Rutgers University — 2010

Verification of a Winter Storm Scale Developed for Nor'easters
Team Members

Principle Investigator (PI):
Dr. Steven Decker

Team Mumbers:
Alyssa Caroprese, Undergraduate Student
David Kelly, High School Student
Kelvin Quarcoo, High School Teacher

Final Research Presentation
Summary

Abstract: The purpose of this study was to verify a newly developed Winter Storm Scale (WSS) for Nor'easters and other winter storms affecting the Northeastern United States. Like the Fujita Scale and Saffir-Simpson scale for tornadoes and hurricanes, respectively, the WSS will measure the intensity of Nor'easters and other winter storms using a convenient zero to five. Very similar to the Fujita Scale, the WSS values are calculated in a post-storm analysis using maximum sustained wind, wind gust, total storm snowfall, total storm ice accretion, and minimum visibility. The WSS is applied to all storms observed at Newark Liberty International Airport (EWR) from October 1995 to April 2010 which contained at least one surface report of "wintery precipitation" (i.e. snow, freezing rain, sleet, etc.). The calculated WSS values are compared to the Rooney Disruption Scale, an existing storm measurement scale, to investigate the relationship between WSS value and societal impact. Two hypotheses were tested: 1) The distribution of winter storms are such that zeros are more common than fives, and 2) The WSS values, or meteorological ranking, are an acceptable measure of societal disruption (verified by analyzing a scatter plot of WSS values versus Rooney Disruption Scale values).

Rutgers University — 2009

A Convoy of Autonomous Vehicles Using a Method of Light Detection
Team Members

Principle Investigator (PI):
Dr. Haim Baruh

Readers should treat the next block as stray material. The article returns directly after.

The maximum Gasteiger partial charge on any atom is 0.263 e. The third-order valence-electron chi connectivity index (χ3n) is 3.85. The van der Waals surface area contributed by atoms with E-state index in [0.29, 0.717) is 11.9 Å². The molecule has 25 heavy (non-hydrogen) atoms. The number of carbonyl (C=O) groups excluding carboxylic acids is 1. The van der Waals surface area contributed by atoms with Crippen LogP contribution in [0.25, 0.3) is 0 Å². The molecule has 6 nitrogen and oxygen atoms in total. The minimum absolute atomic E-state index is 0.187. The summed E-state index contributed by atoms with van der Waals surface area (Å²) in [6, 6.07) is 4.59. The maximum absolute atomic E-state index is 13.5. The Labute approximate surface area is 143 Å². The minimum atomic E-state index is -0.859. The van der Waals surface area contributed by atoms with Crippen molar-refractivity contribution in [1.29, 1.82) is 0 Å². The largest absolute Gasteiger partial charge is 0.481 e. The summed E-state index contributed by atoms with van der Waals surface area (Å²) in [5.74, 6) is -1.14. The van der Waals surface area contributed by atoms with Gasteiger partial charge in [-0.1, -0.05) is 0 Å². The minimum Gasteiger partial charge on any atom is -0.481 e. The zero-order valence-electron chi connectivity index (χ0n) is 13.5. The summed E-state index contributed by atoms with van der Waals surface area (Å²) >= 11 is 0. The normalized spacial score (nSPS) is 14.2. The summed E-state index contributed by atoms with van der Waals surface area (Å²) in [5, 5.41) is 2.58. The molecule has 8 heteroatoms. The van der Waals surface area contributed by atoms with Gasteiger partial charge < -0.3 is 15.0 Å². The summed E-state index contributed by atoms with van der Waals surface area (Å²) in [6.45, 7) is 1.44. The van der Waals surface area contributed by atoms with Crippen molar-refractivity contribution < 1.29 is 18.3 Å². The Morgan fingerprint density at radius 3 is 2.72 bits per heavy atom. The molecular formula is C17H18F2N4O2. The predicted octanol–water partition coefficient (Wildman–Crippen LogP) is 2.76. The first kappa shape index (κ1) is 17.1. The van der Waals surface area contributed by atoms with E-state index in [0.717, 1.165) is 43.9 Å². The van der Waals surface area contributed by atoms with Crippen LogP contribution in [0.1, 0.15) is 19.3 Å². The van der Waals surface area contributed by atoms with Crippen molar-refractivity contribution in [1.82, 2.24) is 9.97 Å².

Mentor:
Kelvin Quarcoo, High School Teacher

Researchers:
Alexey Titovich, Graduate Student
David Kelly, High School Student

Final Research Presentation
Summary

Abstract: An autonomous vehicle is any vehicle that can drive itself from one locatin to another without the use of human intervention. When put in a convoy, several autonomous vehicles can follow one lead vehicle and mimic its movements. This can have many uses in the private, commercial, and government sectors. By using a CMUcam2, an Arduino Microprocessor, a Motorshield, and three Remote Controlled (RC) cars, it is possible to successfully create a prototype autonomous convoy based on light detection technology. One of the three RC cars remained unchanged. This car woud act as the Lead Vehicle — the vehicle that the autonomous vehicles would follow. The other two would be interfaced with a CMUcam2, an Arduino Microprocessor, and a Motorshield. These cars would become the two autonomous follower vehicles. The autonomous vehicles worked in several steps. First, the Arduino Microprocessor would send a command to the CMUcam2 telling it to track a certain color. Next, it would send another command asking for information about the color it is tracking. This information would be sent back to the Arduino, where it would be processed and used to determine the turning angle and velocity. After the calculations, the Arduino would send commands to the servo motor controlling the angle of the front wheels and the Motorshield controlling the rear wheels. The Motorshield would read the commands, and vary the voltage going to the DC motor controlling the rear wheels, and thus control the speed of the vehicle. When completely interfaced together, this method provides a reliable method to create a convoy of autonomous vehicles.

Rutgers University — 2006

Autonomous Vehicle Control System
Team Members

Principle Investigator (PI):
Dr. Haim Baruh

Researchers:
Lucian Iorga, Graduate Student
Christopher Bussetti, Sharp Apprentice

Final Research Presentation
Summary

Platform development:
* Use of a Rutgers MAE undergraduate design
* Repairs & improvements

Modifications:
* The development of a control law
* Need a robust control law
* Test new approach towards robust control developed at Rutgers MAE